Towards better working conditions and fairer EU authors' rights in the digital era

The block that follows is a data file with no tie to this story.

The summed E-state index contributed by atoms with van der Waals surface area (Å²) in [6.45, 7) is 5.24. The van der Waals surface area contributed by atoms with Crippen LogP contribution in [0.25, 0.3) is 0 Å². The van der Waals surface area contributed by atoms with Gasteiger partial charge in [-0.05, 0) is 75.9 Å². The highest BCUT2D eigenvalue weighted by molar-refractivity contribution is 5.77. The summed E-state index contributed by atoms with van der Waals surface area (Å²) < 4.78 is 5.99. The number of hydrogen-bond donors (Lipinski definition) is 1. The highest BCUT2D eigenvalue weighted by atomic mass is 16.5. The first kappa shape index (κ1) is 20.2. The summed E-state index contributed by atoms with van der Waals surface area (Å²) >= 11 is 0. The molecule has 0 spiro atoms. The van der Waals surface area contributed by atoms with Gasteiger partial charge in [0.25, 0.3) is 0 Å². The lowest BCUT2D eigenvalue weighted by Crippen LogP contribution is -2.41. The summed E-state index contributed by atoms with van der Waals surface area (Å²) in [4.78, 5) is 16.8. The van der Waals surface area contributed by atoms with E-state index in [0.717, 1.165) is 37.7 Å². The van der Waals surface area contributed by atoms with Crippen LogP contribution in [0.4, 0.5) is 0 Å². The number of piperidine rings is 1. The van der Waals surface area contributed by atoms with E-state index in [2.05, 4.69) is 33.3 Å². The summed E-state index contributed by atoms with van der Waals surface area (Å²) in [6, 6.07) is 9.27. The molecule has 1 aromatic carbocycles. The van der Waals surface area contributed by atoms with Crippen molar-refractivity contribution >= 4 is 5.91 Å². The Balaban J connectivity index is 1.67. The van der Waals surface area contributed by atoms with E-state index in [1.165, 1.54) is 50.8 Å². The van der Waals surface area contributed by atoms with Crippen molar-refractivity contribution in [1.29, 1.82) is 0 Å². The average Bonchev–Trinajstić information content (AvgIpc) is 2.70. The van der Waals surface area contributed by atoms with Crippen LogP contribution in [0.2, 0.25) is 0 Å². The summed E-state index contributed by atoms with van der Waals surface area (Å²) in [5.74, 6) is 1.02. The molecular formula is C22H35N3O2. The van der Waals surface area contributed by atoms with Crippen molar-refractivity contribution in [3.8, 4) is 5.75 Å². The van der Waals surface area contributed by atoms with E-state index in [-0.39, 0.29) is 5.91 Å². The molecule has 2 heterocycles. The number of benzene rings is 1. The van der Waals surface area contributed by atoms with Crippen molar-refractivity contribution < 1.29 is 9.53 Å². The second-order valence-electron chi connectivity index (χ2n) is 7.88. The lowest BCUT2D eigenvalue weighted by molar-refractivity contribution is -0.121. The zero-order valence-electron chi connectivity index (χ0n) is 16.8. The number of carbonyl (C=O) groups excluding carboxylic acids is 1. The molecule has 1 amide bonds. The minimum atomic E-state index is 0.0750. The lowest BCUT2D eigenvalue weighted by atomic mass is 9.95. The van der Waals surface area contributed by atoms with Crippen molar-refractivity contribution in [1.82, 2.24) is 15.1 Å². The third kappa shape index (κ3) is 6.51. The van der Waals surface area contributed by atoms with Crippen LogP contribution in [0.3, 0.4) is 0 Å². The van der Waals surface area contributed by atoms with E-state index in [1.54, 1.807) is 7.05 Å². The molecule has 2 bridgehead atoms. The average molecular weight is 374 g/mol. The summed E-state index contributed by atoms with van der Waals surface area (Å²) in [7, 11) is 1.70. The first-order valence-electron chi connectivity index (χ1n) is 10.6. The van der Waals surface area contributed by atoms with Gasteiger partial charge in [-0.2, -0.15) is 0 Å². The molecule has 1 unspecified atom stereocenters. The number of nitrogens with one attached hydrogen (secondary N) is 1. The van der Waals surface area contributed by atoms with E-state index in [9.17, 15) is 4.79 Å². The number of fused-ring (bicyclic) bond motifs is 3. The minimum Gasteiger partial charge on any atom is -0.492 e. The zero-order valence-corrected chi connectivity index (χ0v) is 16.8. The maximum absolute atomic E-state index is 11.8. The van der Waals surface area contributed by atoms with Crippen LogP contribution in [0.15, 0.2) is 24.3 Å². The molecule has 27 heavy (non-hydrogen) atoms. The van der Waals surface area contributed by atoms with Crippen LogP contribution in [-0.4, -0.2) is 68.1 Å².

Members of the Federation of European Film Directors gathering at their annual General Assembly in Warsaw hailed the positive outcome of September 12 vote on the Copyright Directive in the EU Parliament, calling for it to mark the beginning of a new era which will see significant progress in the status and rights of Europe’s screen directors in the digital age. The European film directing community is energized by this strong message of support sent by MEPs towards creators, which seeks to balance Internet users needs and a sustainable framework for European creation in the future. The presentation of the results in the groundbreaking study on EU audiovisual authors’ remuneration – to be published before the end of the year – brought forward the importance of data in fighting for better working conditions and for a fairer copyright deal. Federation of European Screenwriters Executive Officer David Kavanagh, consultant Janine Lorente, and Directors Guild of America Associate National Executive Director Bryan Unger discussed the importance of data to create momentum in favor of authors’ fair remuneration in the Copyright Directive debate, and its possible use in implementing the enhanced tools provided to authors by the Copyright Directive in order to improve contract negotiation, collective agreements and professional organizations management. Bryan Unger detailed the Directors Guild of America approach to a globalized content market, stating that if « technology has enabled companies to harness data and act globally, so too does it allow Directors’ organizations around the world to share information and collaborate », and pointing to a new era in which directors have the tools and power to fight back against the onslaught of global media corporations, protecting their livelihood, status and creative authorship. Twice-Oscar-nominated filmmaker Agnieszka Holland opened the General Assembly with a powerful keynote speech on the importance of maintaining the independent voice of Europe’s filmmakers against the rise of populist movements, and urging European directors to take power, telling important stories and fighting to maintain their authorship as the craft evolves with new technology. During the ‘Directors in dialogue’ session with young Polish director Aleksandra Terpińska, the two directors discussed the craft of directing as well as career evolution and Agnieszka Holland described her work as starting with dreams which are then taken through a complex, rich and fulfilling collaboration process, saying that she « will not take the risk to take the limited time [she has] left to make films to make compromises ». The impact of the #MeToo movement on gender equality campaigned was also discussed, focusing on best practices, including the need to more understanding and education on employment law as essential to fight against sexual harassment at work. Finally, members expressed their deep concern for the welfare of their colleague Ukranian film director Oleg Sentsov, on hunger strike in a Siberian prison for over 120 days. They reiterated their condemnation of Oleg Sentsov's illegal detention on trumped-up charges, and called for his immediate release. Members of the Federation of European Film Directors (FERA) from 23 countries gathered in Warsaw, Poland on September 14 through 16th for its annual General Assembly, welcomed new members from Bosnia, Montenegro and Serbia, as well as a new associate member from Israel. The Assembly also extended an invitation to Palestinian Directors to become Associate Members of FERA. The FERA 2018 GA was kindly hosted by the Polish Filmmakers Association with the support of the Polish Film Institute and the Mazovia Warsaw Film Commission.